A Year OF Fear
While writing this, I became interested in watching one of those “years in review” segments that news channels promote as a post-Holiday reflection on what made the passing year worth experiencing, despite the overwhelming and glorified tragedy and loss. Lucky for me, Youtube exists in a post-1993 American society and that year’s CNN “Year in Review” was uploaded. Things of note for 1993 in this recap: Bill Clinton becomes the 42nd President in a peaceful transfer of power from Daddy Bush. Waco siege. UN Violence. First WTC attack. And, yes, even flashing images of Donald Trump and second wife Marla Maples welcoming their first and only child Tiffany.
Violence, too, was no stranger to 1993 as a year, I learned, as the retrospect advanced, for much of the world was in explosive civil unrest between religious and cultural boundaries, from Northern Ireland to Somalia. It is an American phenomenon, however, to place unfounded blame for such on the “evils” of society, notably the industries of entertainment and pleasure, much in tune with a witchhunt in Salem. Anti-Parent stuff like Slime, Cartoon Cartoons, and Moon Shoes were made popular through the opposition of Reagan-era conservatism. Due to the increased consumption of violent video games and media such as Ren & Stimpy in the youngest of audiences, many political figures, and concerned baby boomers scapegoated the medium as the decay of morals, ignoring the very real tide of the country’s own civil unrest threaded deep within its fabric. The next year, the ESRB would be founded, fueled by an ill-informed Senate resigned to “save” the sanctity of America’s children, but not much else.
Funny how those same disapproving parents most likely got divorced during the decade, or at least a best friend’s parents definitely did. Obviously, this says more about the shifting dynamics of American culture and family during 1993 than Mortal Kombat ever would.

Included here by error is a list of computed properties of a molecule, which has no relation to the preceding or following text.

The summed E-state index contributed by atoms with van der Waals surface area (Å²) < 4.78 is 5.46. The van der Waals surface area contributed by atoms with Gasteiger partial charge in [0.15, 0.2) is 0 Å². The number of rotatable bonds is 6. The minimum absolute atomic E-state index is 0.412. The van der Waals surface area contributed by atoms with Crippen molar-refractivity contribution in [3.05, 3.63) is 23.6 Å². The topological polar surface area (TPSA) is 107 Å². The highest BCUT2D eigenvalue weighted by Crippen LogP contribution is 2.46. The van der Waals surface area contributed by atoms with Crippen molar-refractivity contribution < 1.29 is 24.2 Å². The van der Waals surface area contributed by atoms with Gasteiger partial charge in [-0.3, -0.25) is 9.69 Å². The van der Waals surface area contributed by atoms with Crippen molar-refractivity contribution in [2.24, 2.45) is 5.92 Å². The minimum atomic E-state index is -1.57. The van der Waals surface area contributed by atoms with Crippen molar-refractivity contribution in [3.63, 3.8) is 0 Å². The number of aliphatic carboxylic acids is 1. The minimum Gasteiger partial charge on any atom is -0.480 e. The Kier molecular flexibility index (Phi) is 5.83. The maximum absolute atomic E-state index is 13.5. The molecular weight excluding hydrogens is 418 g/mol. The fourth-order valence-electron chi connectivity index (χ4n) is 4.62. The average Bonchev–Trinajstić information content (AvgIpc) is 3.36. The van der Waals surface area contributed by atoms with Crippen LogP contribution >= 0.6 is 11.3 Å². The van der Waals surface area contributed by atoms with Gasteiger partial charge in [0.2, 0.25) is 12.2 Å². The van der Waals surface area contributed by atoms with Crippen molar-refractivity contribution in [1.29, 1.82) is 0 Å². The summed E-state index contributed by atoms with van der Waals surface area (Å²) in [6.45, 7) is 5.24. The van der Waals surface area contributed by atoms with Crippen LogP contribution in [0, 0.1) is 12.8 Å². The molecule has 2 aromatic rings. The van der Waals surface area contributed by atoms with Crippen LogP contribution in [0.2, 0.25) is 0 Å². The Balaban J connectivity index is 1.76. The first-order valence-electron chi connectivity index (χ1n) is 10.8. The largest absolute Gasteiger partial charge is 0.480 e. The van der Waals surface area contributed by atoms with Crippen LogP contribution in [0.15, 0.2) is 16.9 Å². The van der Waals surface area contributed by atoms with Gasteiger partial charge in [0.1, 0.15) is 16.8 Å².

The Kids Are Not Alright
What the CNN “Year in Review” failed to mention is the release of a little game called Zombies Ate My Neighbors for the SNES and Sega Genesis consoles in 1993. When I posted the title screen from the game on my social media while playing, forgotten people from high school that I’m somehow still connected with even commented on their fondness of this run and gun. The image of a Twighlight Zone spiral on the box art and cartridge with the screaming lady was an image I certainly stared at for an extended length of time, still hypnotized by the game’s reality where Universal Classic Monsters, Ed Wood, and Tim Burton decided to make a video game. This is actually not a farfetched reality, as much of Tim Burton’s arguably best work is released by 1993; Burton ultimately adding a macabre flair different from the slasher flicks of the 1980s to American pop culture of the time, surely to the dismay of the aforementioned conservative upbringings.